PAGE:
Did Katherine Vaz ever have this dilemma? Her protagonist Clara envisions intercourse with elephants and rubs her ghostly clitoris in the mirror. Clara drips the kind of seepage that ghosts leave in places where they haunt. In one scene, Clara’s lover Helio ejaculates between Clara’s breasts. Clara does not wash herself clean. The next day she rescues a chipmunk that falls into a pitcher of ice water. Clara warms the trembling creature between her breasts until it stirred the patch of Helio’s come alive and wet as if Helio were coming between her breasts again. “She breathed in the reborn salt water just as the pulsing creature washed it away.” Here, again, the paradox emerges from text to sex, from physical image to the profound idea. Sensual images seem to be literary when they are mixed with the twists in the plot and they implicate or challenge the characters. They work even better when they can surprise a reader, challenge a reader’s assumptions, offer the reader inconclusive detail that is as urgent and biting as the clues sniffed out by a jealous lover. I hope to write with this level of urgency. But is this earnestness possible while I still also indulge in an occasional attempt at portrayals of sex scenes like those of more light-hearted writers, such as Plum Sykes or the hilarious episodes enjoyed by Tom Robbins’ Casanovas? I intend to write from a spirit both earnest and playful.

How does a writing spirit that yearns to be earnest and playful deal with despair? Clara is born with her hands covering her ears. Either she is deaf and mute or is refusing to make the words and sounds of this brutal world. From the way other characters respond to Clara, it is unclear whether she is dumb by choice or by fate. The language she learns is a sugar language. She understands her father when he sings into seashells and she feels their vibration. Things change for Clara when her parents die and she must leave Azores with Father Eiras. In America she learns to speak; she graduates from high school, and seduces Father Eiras to try to regain ownership of her land. She falls into trances to spirit the priest away from the rectory. But she is pregnant and has a baby who is born with an open chest, his heart exposed. After the baby dies, Clara reaches her deepest despair, has nightmares that people are shit. Then Helio comes along to say “Yes” to her.

The revelation: Yes. In the context of all this human drama, the agony and eroticism turns into the revelation, “Yes.” It is a Yes that can hold all seriousness and play.

Doctor Helio Soares turned down his job on whale hunting ships because he didn’t want to use his whale-spotting ability to hunt whales. He loves whales. He grafts plants. He keeps bees. He is in the quiet grieving stage for his lost family. Helio wants to solve the mystery of darkness. Clara needs the word “Yes.” repeated to her, arms to grab her out of the darkness of her nightmare. She embodies darkness. Helio embodies light. The narrative has been working up to these two characters immanent coupling. Yes.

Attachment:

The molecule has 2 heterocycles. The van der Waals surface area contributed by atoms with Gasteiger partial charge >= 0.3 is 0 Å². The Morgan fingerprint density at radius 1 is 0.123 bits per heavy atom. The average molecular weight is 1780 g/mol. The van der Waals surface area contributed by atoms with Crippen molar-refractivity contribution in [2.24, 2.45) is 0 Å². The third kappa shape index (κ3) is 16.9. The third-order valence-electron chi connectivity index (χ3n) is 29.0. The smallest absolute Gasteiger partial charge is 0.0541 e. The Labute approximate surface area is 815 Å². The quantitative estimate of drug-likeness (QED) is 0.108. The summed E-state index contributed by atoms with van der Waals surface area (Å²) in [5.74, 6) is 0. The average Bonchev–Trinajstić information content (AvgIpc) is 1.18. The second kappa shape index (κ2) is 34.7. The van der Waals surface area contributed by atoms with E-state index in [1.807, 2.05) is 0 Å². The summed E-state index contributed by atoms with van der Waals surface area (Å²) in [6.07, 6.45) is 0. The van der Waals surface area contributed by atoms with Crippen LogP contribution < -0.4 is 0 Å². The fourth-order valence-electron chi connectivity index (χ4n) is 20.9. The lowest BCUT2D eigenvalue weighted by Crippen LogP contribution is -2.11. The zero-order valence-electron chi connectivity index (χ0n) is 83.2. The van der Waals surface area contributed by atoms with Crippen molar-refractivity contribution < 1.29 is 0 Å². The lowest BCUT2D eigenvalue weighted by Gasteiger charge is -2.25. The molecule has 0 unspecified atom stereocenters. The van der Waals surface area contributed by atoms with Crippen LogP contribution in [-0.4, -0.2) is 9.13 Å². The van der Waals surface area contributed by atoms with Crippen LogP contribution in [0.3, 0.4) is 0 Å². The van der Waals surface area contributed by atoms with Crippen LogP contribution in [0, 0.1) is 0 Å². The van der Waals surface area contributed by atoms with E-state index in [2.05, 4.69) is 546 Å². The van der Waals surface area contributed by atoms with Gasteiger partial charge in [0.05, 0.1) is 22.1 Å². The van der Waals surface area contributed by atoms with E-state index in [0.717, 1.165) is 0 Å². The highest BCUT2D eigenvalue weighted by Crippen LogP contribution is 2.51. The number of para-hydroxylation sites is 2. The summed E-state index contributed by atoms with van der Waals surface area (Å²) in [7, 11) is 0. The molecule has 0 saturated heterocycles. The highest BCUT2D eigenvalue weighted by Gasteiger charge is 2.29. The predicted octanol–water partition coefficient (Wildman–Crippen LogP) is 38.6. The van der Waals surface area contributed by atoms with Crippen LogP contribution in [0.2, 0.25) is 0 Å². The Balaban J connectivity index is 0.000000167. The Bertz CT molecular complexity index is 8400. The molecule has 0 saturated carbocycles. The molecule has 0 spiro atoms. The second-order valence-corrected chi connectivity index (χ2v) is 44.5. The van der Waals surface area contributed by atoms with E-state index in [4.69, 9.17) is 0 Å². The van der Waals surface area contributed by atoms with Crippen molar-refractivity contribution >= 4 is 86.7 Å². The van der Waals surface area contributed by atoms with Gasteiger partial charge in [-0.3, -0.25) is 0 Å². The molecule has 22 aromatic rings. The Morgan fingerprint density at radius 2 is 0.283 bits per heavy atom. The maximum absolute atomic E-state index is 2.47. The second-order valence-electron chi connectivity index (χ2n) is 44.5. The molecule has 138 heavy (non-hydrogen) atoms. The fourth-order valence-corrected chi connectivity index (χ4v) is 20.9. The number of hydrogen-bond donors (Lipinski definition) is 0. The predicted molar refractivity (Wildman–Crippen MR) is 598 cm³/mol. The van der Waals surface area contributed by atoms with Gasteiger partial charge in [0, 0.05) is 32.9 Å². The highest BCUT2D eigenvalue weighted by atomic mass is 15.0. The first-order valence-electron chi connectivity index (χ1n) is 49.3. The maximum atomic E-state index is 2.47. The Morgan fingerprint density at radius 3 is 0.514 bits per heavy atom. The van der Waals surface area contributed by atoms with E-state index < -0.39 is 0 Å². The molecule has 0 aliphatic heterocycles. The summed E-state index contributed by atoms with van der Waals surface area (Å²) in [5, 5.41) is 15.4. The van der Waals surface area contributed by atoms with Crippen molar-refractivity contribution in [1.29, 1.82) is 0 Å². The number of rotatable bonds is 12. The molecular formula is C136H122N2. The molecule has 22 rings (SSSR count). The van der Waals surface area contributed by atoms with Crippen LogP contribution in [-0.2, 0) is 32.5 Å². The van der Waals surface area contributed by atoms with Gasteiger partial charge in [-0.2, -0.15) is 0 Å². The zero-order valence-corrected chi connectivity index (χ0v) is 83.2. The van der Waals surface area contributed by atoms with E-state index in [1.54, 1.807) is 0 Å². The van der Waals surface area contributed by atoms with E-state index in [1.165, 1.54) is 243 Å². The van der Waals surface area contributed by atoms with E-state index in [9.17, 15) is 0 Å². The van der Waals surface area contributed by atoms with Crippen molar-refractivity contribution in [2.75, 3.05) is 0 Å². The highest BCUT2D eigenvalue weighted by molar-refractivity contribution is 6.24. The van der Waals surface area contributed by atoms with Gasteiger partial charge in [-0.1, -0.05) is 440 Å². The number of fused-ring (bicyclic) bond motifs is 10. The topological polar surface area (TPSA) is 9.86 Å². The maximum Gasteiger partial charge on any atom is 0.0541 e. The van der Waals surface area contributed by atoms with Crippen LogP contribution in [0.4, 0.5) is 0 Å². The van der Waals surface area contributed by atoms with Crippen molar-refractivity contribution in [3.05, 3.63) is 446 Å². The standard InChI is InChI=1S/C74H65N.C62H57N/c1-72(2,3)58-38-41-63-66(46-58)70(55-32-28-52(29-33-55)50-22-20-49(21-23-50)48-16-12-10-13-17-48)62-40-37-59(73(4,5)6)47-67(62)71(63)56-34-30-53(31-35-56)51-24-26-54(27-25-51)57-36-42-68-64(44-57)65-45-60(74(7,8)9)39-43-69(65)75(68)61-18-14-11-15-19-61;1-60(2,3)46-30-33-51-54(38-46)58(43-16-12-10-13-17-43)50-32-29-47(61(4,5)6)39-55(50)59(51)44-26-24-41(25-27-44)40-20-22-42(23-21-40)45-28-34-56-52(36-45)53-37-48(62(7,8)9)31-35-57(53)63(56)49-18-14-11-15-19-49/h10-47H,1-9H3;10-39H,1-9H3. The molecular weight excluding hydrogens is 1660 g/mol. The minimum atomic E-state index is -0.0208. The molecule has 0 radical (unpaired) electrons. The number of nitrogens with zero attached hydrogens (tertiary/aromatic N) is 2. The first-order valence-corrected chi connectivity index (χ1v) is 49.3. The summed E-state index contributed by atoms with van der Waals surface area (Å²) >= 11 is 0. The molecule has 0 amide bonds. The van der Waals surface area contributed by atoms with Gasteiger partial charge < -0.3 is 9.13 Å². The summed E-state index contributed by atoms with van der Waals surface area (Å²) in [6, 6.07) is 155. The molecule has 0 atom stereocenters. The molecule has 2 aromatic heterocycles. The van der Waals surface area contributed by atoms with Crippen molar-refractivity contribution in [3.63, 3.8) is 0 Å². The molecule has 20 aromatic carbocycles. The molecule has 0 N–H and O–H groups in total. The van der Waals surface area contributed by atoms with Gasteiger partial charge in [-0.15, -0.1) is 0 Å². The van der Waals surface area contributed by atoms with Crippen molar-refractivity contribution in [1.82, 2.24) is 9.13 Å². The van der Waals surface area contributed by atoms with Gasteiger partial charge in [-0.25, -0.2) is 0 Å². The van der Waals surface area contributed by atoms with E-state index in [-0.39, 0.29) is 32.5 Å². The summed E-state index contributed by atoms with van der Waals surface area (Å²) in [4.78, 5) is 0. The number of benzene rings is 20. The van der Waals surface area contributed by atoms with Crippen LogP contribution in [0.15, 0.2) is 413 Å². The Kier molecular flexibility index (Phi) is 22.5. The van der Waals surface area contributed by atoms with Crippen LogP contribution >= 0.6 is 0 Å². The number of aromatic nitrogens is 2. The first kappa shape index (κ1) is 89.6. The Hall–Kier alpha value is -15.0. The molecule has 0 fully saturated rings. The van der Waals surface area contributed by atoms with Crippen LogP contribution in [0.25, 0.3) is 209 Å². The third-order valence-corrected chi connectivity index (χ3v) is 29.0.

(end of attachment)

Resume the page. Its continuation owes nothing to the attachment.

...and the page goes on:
I won’t expose any more revelation in this novel, in case you have not read it. I will only say that passion, whether it be requited or unrequited, resonates again and again with saudade. I need to infuse my writing with more human passion and a clearer sense of paradox, longing, and joy.

Like the characters in Saudade, I too am impulsively grabbing toward my chest where there may live an anemone, a gull, a tiger, a whale, or a rabbit. And there must be a chicken here somewhere with all these eggs around. I vow to allow writing to teach me the skill of being both courageous and delicate. Like Clara, I will be the spider navigating the filament, careful not to fall through the holes. Every piece I write should contain the energy I might use to turn grief to joy.

My imagination must do the work of lifetimes unfolding, embrace paradox, and seek fresh juxtapositions. Prose can attempt to fuse image, language, and music in both earnest and playful explorations. This will be a great mountain for me to climb, but here goes. I regard Katherine Vaz’s Saudade as a delicacy. I have eaten this text, and it’s given me nourishment.

If you have read books that offer beautiful paradoxes at their core, I am open to your reading recommendations. Thank you for reading this essay.


Diana said...

This was absolutely wonderful. I have to read the book now, but I also am in awe of the essay itself. I"m not a fan of most book "reviews," which often just sum up the plotline and throw in a few words about style using adjectives that begin to sound the same after awhile. This was more personal, intimate, engaging... I am inspired to aim for this type of writing about books. Thanks so much for posting it at Metaxu, and now I have a new blog to acquaint myself with!

The Clown said...

Since you are a great admirer of Vaz, as I am, I assume you're well acquainted with the forefathers of magic realism, Gabriel Garcia Marquez. You may also check out the writings of Jorge Luis Borges, if you haven't so far. You may also find some time to go through this link where you'd find some very good writings: Margin: Exploring Modern Magical Realism. it's good to see that you're spending some time to discover yourself through Vaz. This is a great post. And by the way, if you really want to visit my blogs consider reaching me through these links (below) cause I don't usually post frequently on my Blogspot page.
A Dance in Silent Violins